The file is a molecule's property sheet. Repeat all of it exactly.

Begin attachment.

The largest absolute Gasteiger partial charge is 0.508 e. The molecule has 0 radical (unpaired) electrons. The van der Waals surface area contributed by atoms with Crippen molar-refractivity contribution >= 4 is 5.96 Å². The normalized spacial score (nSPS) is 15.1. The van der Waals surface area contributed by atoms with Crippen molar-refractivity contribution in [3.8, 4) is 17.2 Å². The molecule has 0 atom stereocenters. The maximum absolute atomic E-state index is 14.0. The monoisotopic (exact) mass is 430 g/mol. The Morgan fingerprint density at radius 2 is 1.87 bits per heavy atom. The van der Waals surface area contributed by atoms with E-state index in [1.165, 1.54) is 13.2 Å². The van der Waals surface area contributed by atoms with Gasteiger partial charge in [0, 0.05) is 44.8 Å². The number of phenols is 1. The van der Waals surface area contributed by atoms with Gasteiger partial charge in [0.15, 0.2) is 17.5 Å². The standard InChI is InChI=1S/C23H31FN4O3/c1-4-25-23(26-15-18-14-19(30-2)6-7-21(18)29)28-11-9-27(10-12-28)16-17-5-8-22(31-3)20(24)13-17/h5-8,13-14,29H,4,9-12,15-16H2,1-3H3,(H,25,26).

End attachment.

The largest absolute Gasteiger partial charge is 0.508 e. The molecule has 0 radical (unpaired) electrons. The van der Waals surface area contributed by atoms with Crippen molar-refractivity contribution >= 4 is 5.96 Å². The normalized spacial score (nSPS) is 15.1. The van der Waals surface area contributed by atoms with Crippen molar-refractivity contribution in [3.8, 4) is 17.2 Å². The molecule has 0 atom stereocenters. The maximum absolute atomic E-state index is 14.0. The monoisotopic (exact) mass is 430 g/mol. The Morgan fingerprint density at radius 2 is 1.87 bits per heavy atom. The van der Waals surface area contributed by atoms with E-state index in [1.165, 1.54) is 13.2 Å². The van der Waals surface area contributed by atoms with Gasteiger partial charge in [0, 0.05) is 44.8 Å². The number of phenols is 1. The van der Waals surface area contributed by atoms with Gasteiger partial charge in [0.15, 0.2) is 17.5 Å². The standard InChI is InChI=1S/C23H31FN4O3/c1-4-25-23(26-15-18-14-19(30-2)6-7-21(18)29)28-11-9-27(10-12-28)16-17-5-8-22(31-3)20(24)13-17/h5-8,13-14,29H,4,9-12,15-16H2,1-3H3,(H,25,26).